Painted Lady, Vanessa cardui
The influx of Painted Ladies has begun. The Painted Lady butterfly (Vanessa cardui) has started arriving in Ireland, an annual migration that brings variable numbers of this large, buff-orange butterfly, not only here but to much of Europe. The butterflies travel from Africa, generally believed to be north of the Sahara in areas around Morocco (1). Recent meteorological trajectory analyses of migrants however have shown that the range may even extend further south into the Sahel zone south of the Sahara (2). By thus migrating, V. cardui avoids the harsh African summers, making use of the plentiful supply of its favoured larval food Creeping and Spear Thistles. A second influx arrives in August and September of second generation migrants from Southern Europe. No life stage of V. cardui can survive the Irish winter and adults will return south, however this is rarely observed as it is believed to occur at very high altitudes (3). Orientation upon such migration is believed to be maintained by the use of a sun compass in flight (3).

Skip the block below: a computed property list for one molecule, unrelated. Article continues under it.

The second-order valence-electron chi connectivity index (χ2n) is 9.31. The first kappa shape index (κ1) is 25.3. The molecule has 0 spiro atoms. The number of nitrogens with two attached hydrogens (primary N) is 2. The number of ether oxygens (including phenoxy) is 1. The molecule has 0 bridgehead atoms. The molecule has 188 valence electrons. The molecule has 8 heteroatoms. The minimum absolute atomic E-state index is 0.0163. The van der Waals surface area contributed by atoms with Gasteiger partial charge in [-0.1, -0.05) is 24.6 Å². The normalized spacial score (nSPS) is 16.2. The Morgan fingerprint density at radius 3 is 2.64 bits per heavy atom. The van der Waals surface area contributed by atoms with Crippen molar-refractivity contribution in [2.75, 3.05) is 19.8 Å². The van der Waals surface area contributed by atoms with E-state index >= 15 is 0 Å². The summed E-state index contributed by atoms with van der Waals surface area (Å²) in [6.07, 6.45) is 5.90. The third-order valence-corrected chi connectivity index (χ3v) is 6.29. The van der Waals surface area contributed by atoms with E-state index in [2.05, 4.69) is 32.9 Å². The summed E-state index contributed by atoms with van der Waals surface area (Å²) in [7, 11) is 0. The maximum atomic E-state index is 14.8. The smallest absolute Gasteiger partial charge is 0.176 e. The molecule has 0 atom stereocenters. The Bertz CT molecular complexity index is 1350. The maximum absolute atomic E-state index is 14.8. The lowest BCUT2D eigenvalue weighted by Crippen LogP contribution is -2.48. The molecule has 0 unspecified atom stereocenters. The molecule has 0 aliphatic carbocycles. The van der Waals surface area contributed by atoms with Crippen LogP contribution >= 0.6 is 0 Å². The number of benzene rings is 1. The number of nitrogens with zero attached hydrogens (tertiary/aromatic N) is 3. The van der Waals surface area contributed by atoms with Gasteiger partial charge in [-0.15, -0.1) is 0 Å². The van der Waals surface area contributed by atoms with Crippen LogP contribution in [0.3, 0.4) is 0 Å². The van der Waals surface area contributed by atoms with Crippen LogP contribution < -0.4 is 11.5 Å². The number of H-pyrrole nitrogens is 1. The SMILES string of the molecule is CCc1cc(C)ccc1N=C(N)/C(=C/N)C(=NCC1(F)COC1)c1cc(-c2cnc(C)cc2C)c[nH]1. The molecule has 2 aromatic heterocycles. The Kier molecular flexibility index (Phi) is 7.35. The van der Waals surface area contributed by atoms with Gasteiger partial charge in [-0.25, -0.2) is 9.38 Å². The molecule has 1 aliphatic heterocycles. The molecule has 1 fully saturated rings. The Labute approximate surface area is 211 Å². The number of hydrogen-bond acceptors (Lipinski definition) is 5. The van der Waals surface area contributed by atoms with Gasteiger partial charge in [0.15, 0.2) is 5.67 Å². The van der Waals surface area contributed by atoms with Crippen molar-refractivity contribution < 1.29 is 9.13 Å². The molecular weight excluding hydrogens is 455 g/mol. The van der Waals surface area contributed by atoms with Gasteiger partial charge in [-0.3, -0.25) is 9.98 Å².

1. Nash et al., 2012. Ireland's Butterflies, A Review pp. 165-167
  2. Stefanescu et al., 2007. Journal of Animal Ecology 76 pp. 888-898
  3. Nesbit et al., 2009. Animal Behaviour 78 pp. 1119-1125

Tuesday, June 12, 2012

On the Ledge

Northern Fulmar, Fulmarus glacialis
Gliding with a wonderful grace, their blue-grey upper wings held stiffly outright the Northern Fulmar (Fulmarus glacialis) is an imperious flier. While they spend most of their lives far, far out at sea, F. glacialis can be seen in large numbers at the moment at their various nesting colonies (c. 3,500 individuals) along the coast of Ireland (1). They breed monogamously, in colonies that can be quite large on cliff faces. Pairs nest in depressions in the cliff, as can be seen in the photograph above. F. glacialis is widely distributed throughout Britain and Ireland now, but this is quite a recent occurrence – indeed the first record of a breeding pair in Ireland was a recent as 1911 in Co. Mayo (2).